I didn’t really like it on initial viewing but I had missed the first 15-20 minutes or so, so I definitely had to rewatch it. I actually kinda/sorta liked it this time, I enjoyed Emily Blunt’s performance (even though her character’s pretty much a blank slate), and I found the film fairly compelling for the most part. Unfortunately, it suffers from the same problems that Denis Villeneuve’s films always do.
I was reading Reverse Shot‘s review of the movie and came across a term I absolutely loved – they were trying to figure out what kind of director Villeneuve is and described him as one of two things (and couldn’t decide between the two). The first thing they described him as was a “director savant” – someone who’s preternaturally gifted in one aspect of filmmaking but completely oblivious in others. The second thing was something about insidious cynicism but I kinda stopped paying attention because this was absolutely the best description of Denis Villeneuve I could have hoped for and I’m definitely gonna steal it because Sicario, like many other Villeneuve films, is really well done technically. His direction is always very good, his films are very well shot, edited, scored, etc., but the actual plot and content of his films tend to be extremely silly and Villeneuve’s attempts at creating moral ambiguity are heavy-handed. The final one-third of Sicario, for example, contains a twist that is actually pretty decent as far as twists go (the one regarding Medellin) and the whole situation is actually inherently morally ambiguous – but then the filmmakers feel the need to pile on a ridiculous and preposterous “action scene” that strains credulity and a final scene of violence that practically screams in your face, “Look how morally ambiguous this is!” and then further still underline it all by showing us how helpless and out of depth one character in particular is. Villeneuve may start with a grounded and somewhat realistic approach, his directorial style being very restrained and whatnot, but his plots and themes increasingly lose grip on reality as the film goes on.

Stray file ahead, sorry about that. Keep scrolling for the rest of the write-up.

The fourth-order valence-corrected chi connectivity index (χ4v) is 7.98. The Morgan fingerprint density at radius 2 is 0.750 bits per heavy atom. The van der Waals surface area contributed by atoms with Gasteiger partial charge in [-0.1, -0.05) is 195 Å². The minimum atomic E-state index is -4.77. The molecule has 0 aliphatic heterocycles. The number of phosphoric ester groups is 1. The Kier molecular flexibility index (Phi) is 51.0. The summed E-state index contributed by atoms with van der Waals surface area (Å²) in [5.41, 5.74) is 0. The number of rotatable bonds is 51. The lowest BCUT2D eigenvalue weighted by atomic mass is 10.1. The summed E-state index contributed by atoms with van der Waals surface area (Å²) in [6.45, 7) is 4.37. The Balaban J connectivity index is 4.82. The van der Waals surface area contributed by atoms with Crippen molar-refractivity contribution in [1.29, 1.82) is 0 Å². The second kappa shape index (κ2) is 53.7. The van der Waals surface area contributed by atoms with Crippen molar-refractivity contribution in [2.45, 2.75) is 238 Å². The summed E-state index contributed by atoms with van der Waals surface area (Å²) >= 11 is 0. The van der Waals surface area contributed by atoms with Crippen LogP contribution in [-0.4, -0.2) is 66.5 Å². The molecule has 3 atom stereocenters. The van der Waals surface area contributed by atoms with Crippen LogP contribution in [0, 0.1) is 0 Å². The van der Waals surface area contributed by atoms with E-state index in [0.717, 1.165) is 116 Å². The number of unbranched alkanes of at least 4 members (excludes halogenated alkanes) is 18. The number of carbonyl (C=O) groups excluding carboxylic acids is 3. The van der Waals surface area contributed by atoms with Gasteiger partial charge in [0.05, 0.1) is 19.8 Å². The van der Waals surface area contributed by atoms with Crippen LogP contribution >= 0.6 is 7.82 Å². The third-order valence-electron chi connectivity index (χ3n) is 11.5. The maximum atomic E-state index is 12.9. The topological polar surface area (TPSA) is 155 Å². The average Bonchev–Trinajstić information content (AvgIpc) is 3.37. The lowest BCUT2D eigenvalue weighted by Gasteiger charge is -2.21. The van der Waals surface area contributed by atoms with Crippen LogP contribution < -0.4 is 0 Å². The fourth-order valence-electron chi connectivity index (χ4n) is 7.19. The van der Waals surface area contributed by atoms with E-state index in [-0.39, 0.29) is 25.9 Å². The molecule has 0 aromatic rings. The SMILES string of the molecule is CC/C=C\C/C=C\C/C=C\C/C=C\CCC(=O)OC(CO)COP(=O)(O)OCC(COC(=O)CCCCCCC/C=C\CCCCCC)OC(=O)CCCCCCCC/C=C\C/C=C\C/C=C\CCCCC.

Sicario also can’t hide its subtle sexism. I mean, forgetting for a moment that this is another in a long list of films where a character is motivated by a dead wife (or as in this case a dead wife and child), Blunt’s character as I mentioned is more or less a blank slate – an audience stand in for all intents and purposes. She’s introduced as a capable but naive FBI agent. This isn’t bad by any means; however, as the film goes on, she’s shown to be increasingly incompetent and stupid and constantly in need of being rescued by the male characters – to the point that she seems to simply go along with whatever’s happening without really asking any questions. I mean, she does ask questions but doesn’t force the issue in any way and it isn’t until her partner comes up and properly asks the Brolin character what’s going on and threatens to quit if he doesn’t answer (and it’s only then that Blunt’s character thinks of that threat as well, saying “I’ll quit too“) that they actually get some answers they’re looking for. I can buy scenes like her walking into the bank despite being told not to as coming from her naivete and idealistic trust in the system and doing things “by the book,” but combined with the rest of the scenes and moments both little (like the one I mentioned above) and big (and this isn’t a case where the actual situation somehow is sexist because the characters themselves don’t actually behave in any way that’s sexist), the film itself just comes across as sexist.